CALIFORNIA CHAOS: San Francisco Voters Pass 'Homeless Tax' on Large Corporations

Salesforce CEO Marc Benioff led the push for passing Proposition C in the tech community

Salesforce CEO Marc Benioff led the push for passing Proposition C in the tech community

San Francisco voters were leaning toward approving a ballot measure that would tax corporate businesses to fund services for the homeless, according to early results Tuesday night. Businesses with over $50 million in gross annual receipts would be taxed at about 0.5 percent and those with over $1 billion in gross annual receipts would pay 1.5 percent of payroll expenses.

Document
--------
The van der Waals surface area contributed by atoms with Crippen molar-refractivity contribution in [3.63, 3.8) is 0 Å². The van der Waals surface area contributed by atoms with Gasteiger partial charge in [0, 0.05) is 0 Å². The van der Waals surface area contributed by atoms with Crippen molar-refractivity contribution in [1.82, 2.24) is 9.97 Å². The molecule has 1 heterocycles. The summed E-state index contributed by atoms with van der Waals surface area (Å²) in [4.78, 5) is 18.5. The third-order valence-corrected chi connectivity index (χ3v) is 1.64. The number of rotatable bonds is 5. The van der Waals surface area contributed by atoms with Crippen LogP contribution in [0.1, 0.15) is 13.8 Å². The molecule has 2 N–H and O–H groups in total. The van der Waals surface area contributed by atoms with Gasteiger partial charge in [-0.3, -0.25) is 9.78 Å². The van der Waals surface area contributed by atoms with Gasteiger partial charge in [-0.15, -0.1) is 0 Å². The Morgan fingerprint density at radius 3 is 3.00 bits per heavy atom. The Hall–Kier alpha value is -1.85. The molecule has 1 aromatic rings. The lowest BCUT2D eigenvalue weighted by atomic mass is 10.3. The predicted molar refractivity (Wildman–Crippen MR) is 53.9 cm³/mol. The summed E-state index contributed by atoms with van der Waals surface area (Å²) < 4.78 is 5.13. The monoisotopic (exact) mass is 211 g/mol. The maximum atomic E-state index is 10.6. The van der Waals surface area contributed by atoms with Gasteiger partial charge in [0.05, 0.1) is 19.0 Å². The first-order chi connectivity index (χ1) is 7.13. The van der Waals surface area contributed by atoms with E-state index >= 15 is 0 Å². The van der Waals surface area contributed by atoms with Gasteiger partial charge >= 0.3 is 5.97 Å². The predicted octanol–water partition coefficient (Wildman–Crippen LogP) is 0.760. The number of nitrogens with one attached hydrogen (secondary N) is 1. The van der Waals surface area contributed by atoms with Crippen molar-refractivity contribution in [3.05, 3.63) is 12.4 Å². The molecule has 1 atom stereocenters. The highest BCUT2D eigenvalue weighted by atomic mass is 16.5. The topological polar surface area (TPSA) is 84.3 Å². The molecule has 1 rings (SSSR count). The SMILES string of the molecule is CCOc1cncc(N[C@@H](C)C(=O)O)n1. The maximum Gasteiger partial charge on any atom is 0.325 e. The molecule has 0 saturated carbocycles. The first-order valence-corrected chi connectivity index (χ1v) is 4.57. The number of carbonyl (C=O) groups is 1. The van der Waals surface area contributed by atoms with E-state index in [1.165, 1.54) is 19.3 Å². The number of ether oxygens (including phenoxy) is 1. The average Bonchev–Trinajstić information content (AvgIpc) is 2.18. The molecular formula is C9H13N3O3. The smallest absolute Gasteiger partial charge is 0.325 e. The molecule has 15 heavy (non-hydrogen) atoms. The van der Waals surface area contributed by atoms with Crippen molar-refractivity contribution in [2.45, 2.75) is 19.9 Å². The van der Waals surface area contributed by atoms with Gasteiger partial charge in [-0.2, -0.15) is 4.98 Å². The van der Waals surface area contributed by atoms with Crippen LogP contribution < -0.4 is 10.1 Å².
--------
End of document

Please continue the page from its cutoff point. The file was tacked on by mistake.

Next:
Though it's expected to affect 300 to 400 businesses, many regard it as an effort to get the city's newcomer tech companies to help solve a homelessness crisis that's come to define the city as much as the tech industry has. Just weeks before the election, the United Nations singled out the issue of homelessness in San Francisco as being "cruel and inhumane" and "in violation of human rights".

The New York Post reported the money will be used for new permanent and short-term shelters, mental health services and preventable measures for the city's estimated 7,500 homeless individuals and 1,200 families forced to live on the streets. If it passes, it will almost double San Francisco's budget dedicated to the curbing homelessness by adding $300 million a year to fund housing, shelters, mental health services and preventive measures.

The most vocal advocate among those who will be taxed has been Salesforce CEO Marc Benioff, who pledged at least $2 million to help it pass.